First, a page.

Mr Davies resigned from the Cabinet after reporting to the police that he had been robbed at knifepoint on a housing estate in Brixton after agreeing to go to a flat with a complete stranger and two accomplices, a man and a woman who stole his car, his wallet and his private telephone, leaving him standing at the roadside.
The speed with which Mr Blair accepted Mr Davies's resignation contrasted with the drawn-out departures of former Tory ministers, but left colleagues bemused and still searching for the full story behind the reasons for his departure. No Government documents or other official papers were in the car when it was stolen.
Mr Davies, who is married, with a 12-year-old daughter, said: "It was an error of judgement on my part to put myself in a position where I could be a victim of a crime. I have accepted responsibility for that."
The Prime Minister met Mr Davies at 11am and they discussed his resignation for 45 minutes, but many MPs remained unaware of the situation until it was announced at 4pm.
The Prime Minister's official spokesman refused to go into detail beyond the exchange of letters between Mr Davies and Mr Blair, but denied there had been any sexual encounter at Clapham Common.
The spokesman said: "He has concluded that it was foolishness of a nature that he should resign. He was shocked and upset and just angry with himself at the embarrassment this would bring on the family, himself and the Government.
"As he describes it himself, he said he went out on Clapham Common because he was feeling under pressure, needed a bit of air. He had spent the weekend dealing with the floods."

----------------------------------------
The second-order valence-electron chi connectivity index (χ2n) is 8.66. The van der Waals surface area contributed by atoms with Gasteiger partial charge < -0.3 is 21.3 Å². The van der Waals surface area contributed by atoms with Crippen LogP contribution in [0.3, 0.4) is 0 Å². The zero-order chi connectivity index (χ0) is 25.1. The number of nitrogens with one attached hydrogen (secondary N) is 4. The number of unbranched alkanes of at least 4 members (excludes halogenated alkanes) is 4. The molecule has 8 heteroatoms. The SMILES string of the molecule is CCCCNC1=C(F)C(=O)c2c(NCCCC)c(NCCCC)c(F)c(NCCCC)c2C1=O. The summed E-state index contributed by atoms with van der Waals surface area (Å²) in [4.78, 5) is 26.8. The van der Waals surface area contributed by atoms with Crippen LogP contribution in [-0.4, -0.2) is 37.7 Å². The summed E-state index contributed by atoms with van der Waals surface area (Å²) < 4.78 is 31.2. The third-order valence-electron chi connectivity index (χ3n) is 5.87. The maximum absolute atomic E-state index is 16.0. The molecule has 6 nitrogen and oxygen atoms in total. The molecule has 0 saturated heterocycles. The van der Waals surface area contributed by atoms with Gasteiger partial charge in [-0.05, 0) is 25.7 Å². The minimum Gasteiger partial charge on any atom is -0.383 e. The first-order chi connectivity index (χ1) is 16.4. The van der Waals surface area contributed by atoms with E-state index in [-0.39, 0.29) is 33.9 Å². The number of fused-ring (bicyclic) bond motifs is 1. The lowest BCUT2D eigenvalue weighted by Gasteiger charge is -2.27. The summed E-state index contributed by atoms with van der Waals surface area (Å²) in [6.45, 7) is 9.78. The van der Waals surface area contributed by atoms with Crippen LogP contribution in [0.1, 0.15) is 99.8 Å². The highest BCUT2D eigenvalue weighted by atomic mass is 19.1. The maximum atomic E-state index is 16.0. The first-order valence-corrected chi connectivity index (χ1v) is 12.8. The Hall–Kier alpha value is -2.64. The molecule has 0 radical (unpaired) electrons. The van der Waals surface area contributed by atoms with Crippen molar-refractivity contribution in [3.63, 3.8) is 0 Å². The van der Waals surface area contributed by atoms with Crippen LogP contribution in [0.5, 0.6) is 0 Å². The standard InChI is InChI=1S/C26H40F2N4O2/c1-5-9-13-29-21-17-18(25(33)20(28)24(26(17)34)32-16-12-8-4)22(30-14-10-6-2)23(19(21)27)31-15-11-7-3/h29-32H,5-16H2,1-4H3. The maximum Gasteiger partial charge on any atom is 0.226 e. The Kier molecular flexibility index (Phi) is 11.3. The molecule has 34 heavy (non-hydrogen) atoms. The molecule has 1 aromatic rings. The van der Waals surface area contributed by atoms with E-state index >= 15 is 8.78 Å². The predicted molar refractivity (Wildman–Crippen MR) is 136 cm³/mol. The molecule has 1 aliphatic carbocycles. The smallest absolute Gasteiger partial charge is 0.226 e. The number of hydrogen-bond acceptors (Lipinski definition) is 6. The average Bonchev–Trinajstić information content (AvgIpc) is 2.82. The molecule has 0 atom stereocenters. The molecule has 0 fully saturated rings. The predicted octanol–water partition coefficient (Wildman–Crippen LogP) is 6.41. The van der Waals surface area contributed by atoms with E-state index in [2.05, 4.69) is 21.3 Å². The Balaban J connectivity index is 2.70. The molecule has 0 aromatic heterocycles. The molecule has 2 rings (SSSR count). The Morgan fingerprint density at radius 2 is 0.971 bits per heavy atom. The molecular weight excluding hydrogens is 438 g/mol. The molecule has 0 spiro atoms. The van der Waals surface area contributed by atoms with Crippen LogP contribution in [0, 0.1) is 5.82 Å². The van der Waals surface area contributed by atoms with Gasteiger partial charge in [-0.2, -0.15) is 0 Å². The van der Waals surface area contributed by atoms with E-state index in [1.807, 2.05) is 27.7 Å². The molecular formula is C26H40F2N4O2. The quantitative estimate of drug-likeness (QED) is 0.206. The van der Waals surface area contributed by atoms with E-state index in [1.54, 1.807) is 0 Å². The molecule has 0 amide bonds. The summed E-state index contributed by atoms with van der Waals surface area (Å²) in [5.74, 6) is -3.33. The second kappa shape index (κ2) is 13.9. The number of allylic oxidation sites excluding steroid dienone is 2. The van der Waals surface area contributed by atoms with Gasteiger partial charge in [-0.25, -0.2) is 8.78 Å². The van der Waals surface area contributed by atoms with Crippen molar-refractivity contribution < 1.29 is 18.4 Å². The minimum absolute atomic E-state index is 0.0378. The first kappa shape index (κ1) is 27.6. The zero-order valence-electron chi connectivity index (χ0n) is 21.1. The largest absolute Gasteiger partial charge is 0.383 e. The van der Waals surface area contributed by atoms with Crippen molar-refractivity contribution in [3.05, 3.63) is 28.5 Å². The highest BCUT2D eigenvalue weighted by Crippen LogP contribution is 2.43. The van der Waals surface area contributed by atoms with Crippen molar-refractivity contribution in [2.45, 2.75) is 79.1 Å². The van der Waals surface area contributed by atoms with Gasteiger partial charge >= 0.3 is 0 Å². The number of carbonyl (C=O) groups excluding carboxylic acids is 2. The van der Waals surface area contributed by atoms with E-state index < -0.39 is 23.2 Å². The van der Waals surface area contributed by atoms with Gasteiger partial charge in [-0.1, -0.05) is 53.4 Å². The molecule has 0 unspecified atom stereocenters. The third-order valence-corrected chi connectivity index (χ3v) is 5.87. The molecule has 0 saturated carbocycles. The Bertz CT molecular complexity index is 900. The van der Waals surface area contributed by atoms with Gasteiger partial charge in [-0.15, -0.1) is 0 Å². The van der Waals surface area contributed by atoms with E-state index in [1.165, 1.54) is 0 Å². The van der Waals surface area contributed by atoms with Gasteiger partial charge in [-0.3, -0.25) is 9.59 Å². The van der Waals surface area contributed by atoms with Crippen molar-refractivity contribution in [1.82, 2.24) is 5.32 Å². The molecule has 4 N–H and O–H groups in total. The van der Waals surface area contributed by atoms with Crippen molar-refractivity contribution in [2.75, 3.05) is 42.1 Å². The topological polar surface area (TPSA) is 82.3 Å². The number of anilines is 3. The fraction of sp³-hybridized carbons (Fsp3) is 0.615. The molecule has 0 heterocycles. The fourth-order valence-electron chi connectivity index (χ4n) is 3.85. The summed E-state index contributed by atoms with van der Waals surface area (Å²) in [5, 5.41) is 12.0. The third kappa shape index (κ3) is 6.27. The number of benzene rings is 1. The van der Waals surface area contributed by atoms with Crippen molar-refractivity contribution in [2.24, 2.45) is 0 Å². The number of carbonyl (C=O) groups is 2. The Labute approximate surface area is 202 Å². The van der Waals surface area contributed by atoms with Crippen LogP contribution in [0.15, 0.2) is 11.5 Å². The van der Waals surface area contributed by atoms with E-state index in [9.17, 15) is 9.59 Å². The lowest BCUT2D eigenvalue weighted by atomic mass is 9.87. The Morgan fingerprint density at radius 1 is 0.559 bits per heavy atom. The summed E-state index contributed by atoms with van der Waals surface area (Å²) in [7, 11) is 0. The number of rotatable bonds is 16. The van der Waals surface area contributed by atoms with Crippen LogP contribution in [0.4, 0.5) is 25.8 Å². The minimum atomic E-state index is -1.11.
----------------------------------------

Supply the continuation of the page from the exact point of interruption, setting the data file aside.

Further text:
But close friends and associates said apart from being irritable yesterday morning, he was not stressed over his work. "He had just been chosen by the Labour Party as First Minister for the Welsh Assembly. He was on a high," said one friend.
In his letter of resignation, Mr Davies said he had parked his car near his home in Clapham and went for a walk on the common. "Whilst walking, I was approached by a man I had never met before who engaged me in conversation.
"After talking for some minutes, he asked me to accompany him and two of his friends to his flat for a meal. We drove, in my car, to collect his friends, one male, one female. Shortly afterwards, the man produced a knife and together with his male companion robbed me and stole my car, leaving me standing at the roadside."
Mr Blair's reply warmly congratulated Mr Davies for his work in Wales. He was widely regarded as having helped secure the "yes" vote in last year's Welsh referendum, after changing his mind on the issue.
His replacement as Welsh Secretary will be Alun Michael, a Home Office minister and MP for Cardiff South and Penarth.
Clive Soley, chairman of the Parliamentary Labour Party, said: "Mr Davies has done the right thing. He did it quickly. He recognised it was an impossible situation for a minister to be in and everyone will hope he will sort out any problems he may have." Peter Hain, a former colleague at the Welsh Office, said: "We are all astounded and shocked."
Mr Davies has yet to decide whether to withdraw his candidacy for leadership of the Welsh Assembly, but Labour colleagues said they thought it was likely he would. Liam Fox, Tory spokesman on constitutional affairs, said he should not pursue his bid because the public "would find that inconsistent to an unacceptable degree".
Mr Davies was regarded as a mercurial figure, who was "gaffe prone" - he had to apologise in Opposition after criticising the Prince of Wales. Colleagues described him as a left-winger who never lost his rebellious streak.
Ann Clwyd, a Labour MP who has known him for 35 years, said: "We cut our political teeth together. I am really sorry. He delivered the `yes' vote for Wales."